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Blackberry

Rosaceae

Rubus spp., Rubus hybrids, Rubus occidentalis

Source: Magness et al. 1971

Several species of Rubus have contributed to the cultivated blackberry. Canes are erect or semi-erect, and in cultivation are supported on a trellis. Canes grow from the crown one year, fruit the following season, then die. They may grow to 15 or more feet in length. Most varieties are heavily thorned, but thornless sports and varieties are now available. Fruits are borne in loose clusters on laterals that grow from the canes. They consist of numerous small seeds, each imbedded in a juicy pulp, and all adhering to a fleshy base. The base separates from the plant when the fruit is harvested, in contrast to raspberries, in which the base or receptacle is retained on the plant. Fruits are near globose to cylindrical in shape, 0.5 to 0.75 inch in diameter and 0.75 to 1.5 inches long. Leading varieties are Oregon Evergreen, Himalaya and Marion.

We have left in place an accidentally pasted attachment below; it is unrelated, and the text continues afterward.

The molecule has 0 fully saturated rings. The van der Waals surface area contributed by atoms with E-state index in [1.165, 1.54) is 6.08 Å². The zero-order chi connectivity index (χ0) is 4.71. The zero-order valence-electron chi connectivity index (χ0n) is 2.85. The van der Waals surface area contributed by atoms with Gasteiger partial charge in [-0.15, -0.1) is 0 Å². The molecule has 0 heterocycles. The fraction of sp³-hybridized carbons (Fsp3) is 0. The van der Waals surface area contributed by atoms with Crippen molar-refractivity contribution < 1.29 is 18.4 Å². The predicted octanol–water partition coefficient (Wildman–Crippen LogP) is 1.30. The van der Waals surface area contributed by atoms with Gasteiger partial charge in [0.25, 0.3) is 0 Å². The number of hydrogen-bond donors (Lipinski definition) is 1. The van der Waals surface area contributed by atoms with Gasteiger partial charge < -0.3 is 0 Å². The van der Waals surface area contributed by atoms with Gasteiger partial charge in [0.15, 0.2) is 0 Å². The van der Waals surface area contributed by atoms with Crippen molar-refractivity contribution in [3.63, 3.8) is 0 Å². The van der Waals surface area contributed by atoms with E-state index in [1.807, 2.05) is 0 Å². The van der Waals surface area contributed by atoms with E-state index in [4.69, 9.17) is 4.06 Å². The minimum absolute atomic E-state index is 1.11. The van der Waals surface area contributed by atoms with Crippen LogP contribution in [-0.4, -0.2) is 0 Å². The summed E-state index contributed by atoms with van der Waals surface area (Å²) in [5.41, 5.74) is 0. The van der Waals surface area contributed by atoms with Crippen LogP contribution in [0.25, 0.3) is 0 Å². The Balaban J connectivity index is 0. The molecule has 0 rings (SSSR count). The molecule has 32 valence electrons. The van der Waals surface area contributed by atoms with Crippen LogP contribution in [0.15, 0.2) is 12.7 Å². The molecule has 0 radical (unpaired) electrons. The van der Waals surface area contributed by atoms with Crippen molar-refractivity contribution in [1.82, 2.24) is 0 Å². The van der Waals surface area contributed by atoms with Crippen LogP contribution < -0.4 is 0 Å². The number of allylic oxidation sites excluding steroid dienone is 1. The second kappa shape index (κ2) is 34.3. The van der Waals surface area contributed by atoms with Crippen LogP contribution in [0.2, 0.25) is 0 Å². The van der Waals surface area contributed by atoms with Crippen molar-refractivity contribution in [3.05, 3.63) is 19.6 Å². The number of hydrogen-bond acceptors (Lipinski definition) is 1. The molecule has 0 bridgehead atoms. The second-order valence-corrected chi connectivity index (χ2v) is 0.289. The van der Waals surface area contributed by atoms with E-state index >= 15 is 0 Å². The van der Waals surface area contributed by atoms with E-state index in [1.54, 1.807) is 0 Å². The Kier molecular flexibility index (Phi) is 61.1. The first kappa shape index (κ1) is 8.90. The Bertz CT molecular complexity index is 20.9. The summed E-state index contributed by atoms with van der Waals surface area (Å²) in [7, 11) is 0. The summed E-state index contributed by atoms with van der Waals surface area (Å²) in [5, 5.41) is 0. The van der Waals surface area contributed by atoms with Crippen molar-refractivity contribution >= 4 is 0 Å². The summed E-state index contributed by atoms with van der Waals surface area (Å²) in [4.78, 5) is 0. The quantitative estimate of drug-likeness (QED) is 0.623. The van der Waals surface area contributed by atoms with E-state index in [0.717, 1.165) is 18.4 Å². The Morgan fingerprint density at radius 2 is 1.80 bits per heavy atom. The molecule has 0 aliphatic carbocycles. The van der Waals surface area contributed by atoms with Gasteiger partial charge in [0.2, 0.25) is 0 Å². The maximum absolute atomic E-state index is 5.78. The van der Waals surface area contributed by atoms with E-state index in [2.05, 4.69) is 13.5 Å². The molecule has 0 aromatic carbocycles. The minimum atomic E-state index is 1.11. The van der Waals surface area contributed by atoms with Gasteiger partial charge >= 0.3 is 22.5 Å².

Season, bloom to maturity: 60 to 90 days.

Production in U.S.: Commercially about 25,000 tons combined with dewberries, no separate data. Popular in home gardens.

Use: Fresh, canned, frozen, preserves, wine.

Part consumed: All of fruit. juice only for wine and jelly.


Last update Tuesday, August 18, 1998 by aw